EA loosens locks on Spore

The consumer is always right.

Electronic Arts, stung by a deluge of criticism from gamers who took issue with the copyright restrictions the company placed on the Spore game, issued an apology last week and said it would loosen the electronic locks on the game.

Spore, one of the most hotly anticipated computer games of the decade, was released two weeks ago after more than six years of development.

"We've received complaints from a lot of customers who we recognise and respect," said Frank Gibeau, president of the EA Games Label, the division responsible for Spore.

"We need to adapt our policy to accommodate our legitimate consumers."

Trying to avoid widespread unauthorised copying of Spore, EA had restricted, to three, the number of computers on which players could install the game.

But buyers chaffed at the limit imposed by the digital-rights management policy.

They complained that EA didn't adequately disclose the policy and that it treated them like software pirates.

Some customers also said the policy failed to recognise that players often upgraded their computers and needed to migrate their software to new machines.

The customer anger erupted largely on video game message boards and in user reviews on Amazon.com's Spore page.

The game's ratings have been hammered by critics of the installation restriction, with nearly 2500 of the 2900 reviewers giving Spore only one star out of five.

EA executives said the controversy caught them off guard.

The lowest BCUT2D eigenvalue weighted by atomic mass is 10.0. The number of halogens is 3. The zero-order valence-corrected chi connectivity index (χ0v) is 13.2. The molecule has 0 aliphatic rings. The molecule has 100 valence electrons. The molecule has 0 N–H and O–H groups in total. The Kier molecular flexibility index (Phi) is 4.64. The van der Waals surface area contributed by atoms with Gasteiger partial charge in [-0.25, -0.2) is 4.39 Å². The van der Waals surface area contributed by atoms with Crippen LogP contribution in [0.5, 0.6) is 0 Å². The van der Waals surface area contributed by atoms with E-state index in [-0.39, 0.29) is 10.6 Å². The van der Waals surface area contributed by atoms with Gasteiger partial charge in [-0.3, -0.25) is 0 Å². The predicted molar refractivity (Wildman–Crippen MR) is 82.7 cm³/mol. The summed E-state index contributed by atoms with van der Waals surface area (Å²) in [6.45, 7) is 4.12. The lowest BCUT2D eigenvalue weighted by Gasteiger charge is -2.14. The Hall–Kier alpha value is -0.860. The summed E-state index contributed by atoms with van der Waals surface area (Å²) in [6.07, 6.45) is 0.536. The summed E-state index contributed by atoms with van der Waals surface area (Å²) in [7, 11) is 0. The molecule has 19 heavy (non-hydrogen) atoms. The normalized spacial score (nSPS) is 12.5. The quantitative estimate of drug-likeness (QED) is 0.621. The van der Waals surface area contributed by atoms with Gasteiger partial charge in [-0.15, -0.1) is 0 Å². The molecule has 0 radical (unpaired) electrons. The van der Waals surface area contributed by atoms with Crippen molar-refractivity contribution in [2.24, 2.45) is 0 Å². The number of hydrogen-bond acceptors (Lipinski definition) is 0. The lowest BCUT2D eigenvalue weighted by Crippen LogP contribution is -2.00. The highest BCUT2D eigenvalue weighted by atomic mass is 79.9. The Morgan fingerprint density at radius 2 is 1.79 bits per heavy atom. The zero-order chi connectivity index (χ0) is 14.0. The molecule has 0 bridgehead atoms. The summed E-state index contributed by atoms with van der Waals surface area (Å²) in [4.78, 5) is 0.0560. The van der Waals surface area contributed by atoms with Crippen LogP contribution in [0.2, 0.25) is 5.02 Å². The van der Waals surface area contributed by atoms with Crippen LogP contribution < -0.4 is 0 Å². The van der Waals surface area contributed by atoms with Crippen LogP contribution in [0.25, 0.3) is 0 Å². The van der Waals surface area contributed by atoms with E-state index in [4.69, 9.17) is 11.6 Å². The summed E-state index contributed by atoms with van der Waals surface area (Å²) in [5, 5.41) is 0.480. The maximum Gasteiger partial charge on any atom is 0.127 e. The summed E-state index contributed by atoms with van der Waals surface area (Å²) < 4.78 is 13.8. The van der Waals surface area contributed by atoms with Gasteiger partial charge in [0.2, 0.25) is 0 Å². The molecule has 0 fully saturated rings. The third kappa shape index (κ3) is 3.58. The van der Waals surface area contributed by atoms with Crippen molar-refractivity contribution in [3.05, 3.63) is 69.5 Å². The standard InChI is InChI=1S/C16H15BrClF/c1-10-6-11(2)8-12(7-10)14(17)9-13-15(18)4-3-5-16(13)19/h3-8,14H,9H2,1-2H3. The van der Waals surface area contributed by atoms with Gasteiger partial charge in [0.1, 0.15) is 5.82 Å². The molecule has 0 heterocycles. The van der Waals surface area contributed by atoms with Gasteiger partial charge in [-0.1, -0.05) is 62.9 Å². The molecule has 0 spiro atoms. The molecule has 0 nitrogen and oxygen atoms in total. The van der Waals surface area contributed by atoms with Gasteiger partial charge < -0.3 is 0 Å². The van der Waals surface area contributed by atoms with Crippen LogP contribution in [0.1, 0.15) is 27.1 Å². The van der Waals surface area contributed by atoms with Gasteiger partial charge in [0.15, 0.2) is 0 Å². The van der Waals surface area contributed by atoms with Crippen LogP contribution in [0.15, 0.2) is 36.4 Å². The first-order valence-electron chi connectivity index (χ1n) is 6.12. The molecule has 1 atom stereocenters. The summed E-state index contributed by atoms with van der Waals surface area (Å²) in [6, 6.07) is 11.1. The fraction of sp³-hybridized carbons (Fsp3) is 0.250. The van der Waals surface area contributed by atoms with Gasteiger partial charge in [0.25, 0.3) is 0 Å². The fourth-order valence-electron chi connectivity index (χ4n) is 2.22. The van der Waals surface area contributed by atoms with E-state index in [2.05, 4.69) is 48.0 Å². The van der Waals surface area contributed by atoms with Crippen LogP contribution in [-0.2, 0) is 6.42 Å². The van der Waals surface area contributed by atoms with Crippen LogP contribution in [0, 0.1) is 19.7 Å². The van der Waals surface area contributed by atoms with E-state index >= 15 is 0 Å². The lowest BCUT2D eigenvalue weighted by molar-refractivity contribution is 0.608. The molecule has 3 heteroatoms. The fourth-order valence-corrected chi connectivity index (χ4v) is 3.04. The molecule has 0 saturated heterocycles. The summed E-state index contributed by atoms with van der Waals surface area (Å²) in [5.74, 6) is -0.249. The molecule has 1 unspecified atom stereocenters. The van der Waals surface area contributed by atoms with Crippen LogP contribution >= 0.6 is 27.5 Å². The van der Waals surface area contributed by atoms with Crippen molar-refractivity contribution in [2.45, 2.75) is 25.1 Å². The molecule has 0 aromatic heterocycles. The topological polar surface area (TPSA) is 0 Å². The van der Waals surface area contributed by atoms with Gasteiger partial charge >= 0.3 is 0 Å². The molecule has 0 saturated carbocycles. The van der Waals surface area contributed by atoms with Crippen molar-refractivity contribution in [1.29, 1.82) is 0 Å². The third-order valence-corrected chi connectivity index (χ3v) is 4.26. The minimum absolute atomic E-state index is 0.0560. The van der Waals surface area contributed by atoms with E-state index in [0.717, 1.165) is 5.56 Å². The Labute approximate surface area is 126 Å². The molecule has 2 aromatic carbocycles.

The company said it would boost the limit to five computers and let players transfer the game to other computers as long as each copy of the game was installed on a maximum of five machines at the same time.

EA also said it would sometimes let players go beyond that limit, depending on the circumstances.

"We assumed that consumers understand piracy is a huge problem," Mr Gibeau said.

The firestorm marred one of the company's most important game launches this year.

Developed by Will Wright, who also created the Sims franchise, Spore lets players build creatures that evolve into civilisations and eventually take over distant galaxies.

Analysts said EA took the right approach.

"The key to making copyright restrictions work is to offer value," said Billy Pidgeon, analyst with IDC.

"Online authentication is inevitable," Mr Pidgeon said.

"People who complain about it tend to be a vocal minority. A lot of them share cracked software and won't be happy with any solution.

"In the end, this will blow over because Spore is a fun game, and people will want to try it."

- Alex Pham

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